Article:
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The Importance of Clay and Pottery In Children Development

Patty Storms, Lakeside Pottery Studio

In recent years, as budget concerns reduced art programs in schools (in particular elementary schools), there has been a great deal of research about the importance of art in child development. From my own experience as an artist and ceramic teacher, I believe that few art mediums kindle growth and skills in children in the way that clay does. At Lakeside Pottery Ceramic School and Studio in Stamford CT, I have taught children (ages 6 to 15) for the last several years. During that time, I have witnessed firsthand how invaluable the experience of working with clay is for sensory development, motor skills, self esteem, and self expression, problem solving skills, discipline, and pride. Clay also has a uniquely therapeutic quality that I have seen settle and calm children; it retains their attention for hours.


There is no better moment for me than witnessing a child’s joy as they sit at the potter’s wheel for the first time and place their wet hands on slowly spinning clay! Clay, and its necessity to be touched, is at once familiar to children. The sensory experiences they encounter in our pottery studio are numerous and as they experience the texture and feel of the clay, the students express what they are sensing with uninhibited enthusiasm; “It’s cold, it’s wet and squishy, and it’s so heavy!” Clay asks to be poked, pinched, twisted and rolled and as they handle it, children develop both fine and major motor skills and realize that they have an effect on the clay as it responds to their manipulation. Children visually inspect the clay’s surface and color, they smell it and they laugh at the sounds it makes when it’s wet. For many, it’s perhaps the first time they’ve been encouraged to get wet and dirty in a classroom environment and there is an instinctive and uplifting response to the freedom they feel. Even when the finished product is ready to take home, the children hold and cradle their work, smoothing their fingers over the now colorfully glazed surface as they turn it around and around for inspection.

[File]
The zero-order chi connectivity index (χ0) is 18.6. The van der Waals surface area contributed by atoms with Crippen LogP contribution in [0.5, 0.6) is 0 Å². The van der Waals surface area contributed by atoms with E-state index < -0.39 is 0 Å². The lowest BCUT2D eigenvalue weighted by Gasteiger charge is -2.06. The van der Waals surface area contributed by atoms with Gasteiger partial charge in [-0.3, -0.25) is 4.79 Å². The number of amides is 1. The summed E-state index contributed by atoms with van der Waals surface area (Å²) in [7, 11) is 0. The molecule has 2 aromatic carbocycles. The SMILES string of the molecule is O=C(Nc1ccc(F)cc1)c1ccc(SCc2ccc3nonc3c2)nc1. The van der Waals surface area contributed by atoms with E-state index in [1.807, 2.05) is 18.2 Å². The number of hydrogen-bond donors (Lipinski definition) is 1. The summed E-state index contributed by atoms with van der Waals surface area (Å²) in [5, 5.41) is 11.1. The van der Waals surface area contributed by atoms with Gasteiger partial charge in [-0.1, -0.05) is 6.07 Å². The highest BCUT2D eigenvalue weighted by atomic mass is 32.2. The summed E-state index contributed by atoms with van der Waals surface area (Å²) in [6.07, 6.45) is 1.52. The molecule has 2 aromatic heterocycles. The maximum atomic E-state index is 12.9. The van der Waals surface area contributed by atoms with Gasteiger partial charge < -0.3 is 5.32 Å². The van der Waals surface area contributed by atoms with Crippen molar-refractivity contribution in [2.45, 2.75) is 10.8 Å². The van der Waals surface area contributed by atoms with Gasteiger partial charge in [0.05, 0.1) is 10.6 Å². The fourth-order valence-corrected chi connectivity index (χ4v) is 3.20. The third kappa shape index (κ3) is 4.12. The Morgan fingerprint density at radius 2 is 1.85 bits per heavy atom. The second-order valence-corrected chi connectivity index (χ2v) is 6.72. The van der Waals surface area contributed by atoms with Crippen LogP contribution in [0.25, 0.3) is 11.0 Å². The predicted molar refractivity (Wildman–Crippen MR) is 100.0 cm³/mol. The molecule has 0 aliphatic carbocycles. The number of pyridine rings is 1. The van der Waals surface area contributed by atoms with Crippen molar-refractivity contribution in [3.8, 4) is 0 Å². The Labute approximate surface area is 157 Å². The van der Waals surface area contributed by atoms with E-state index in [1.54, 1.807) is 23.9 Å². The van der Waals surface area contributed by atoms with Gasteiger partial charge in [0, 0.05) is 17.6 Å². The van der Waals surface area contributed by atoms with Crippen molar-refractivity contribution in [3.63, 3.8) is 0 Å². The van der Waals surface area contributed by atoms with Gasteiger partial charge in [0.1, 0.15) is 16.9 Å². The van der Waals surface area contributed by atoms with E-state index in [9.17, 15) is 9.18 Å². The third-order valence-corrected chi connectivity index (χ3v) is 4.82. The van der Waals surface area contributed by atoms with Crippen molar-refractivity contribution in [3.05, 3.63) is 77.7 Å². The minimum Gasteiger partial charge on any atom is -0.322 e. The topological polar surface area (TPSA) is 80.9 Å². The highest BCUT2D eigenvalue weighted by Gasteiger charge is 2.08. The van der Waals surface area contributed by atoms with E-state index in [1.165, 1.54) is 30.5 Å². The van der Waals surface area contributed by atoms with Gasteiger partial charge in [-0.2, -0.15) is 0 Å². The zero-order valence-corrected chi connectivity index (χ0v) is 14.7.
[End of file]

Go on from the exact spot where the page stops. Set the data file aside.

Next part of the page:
From my experience as an art teacher, I believe that clay is a unique art medium because it is highly responsive to touch and very forgiving. As soon as children are given clay, they immediately begin to mold and shape it. They become aware that they are in charge and have influence over the medium as it is quick to respond to their fingers. The feeling that they are in command of the clay gives the students the confidence to attempt any project which opens the door to greater self expression and imagination. Clay also allows a child to learn to repair mistakes and therefore not be afraid to make them. Making mistakes is essential for self improvement but can be difficult and even an obstacle for some children. The forgiving quality of clay, and therefore the ability to readily fix mistakes, gives the child a sense of control over their project’s success which improves self esteem and self expression as they realize that mistakes aren’t going to stop their progress. For example, during a class, a boy had been working on his project, a toothbrush holder that looked like a baseball player, for over two hours. All of a sudden he accidentally pierced a hole right through the side of the project while decorating. He looked up at us devastated. But as I showed him how to take a piece of clay and fill in the damaged area, he suddenly took the clay from my hand and stated, “I can do it myself!” He repaired his piece and went on decorating with fervor.


Clay is different from other art mediums in that it requires an understanding of the three dimensional world. In our programs, we often encourage the children to work on spinning decorating wheels or to get up from their seats and walk to the other side of the table so they can see their creation from all sides. They begin to understand shape, form, and perspective, and therefore get a first lesson in geometry. The child learns to really look and see the world around them and discovers their place in that world. They gain knowledge of planning methods and problem solving as they map out their three dimensional project. Where should the door go on my square castle? How tall can I make the tree before it gets unsteady? Should my dog’s tail go out straight or curl up over his head? If my rabbit’s head is too big for its body will it fall over? We encourage the children to think on their own and help with the planning experience. For example, when we make a cylinder we start with a flat rectangular piece of slab clay which the students decorate and design as it lies on the table. As they are working we ask them how we could use this flat rectangle to make a standing vase. It’s wonderful to see them understand how to roll it into a cylinder and we always have a few children who forecast the next step by saying, “We need a bottom!”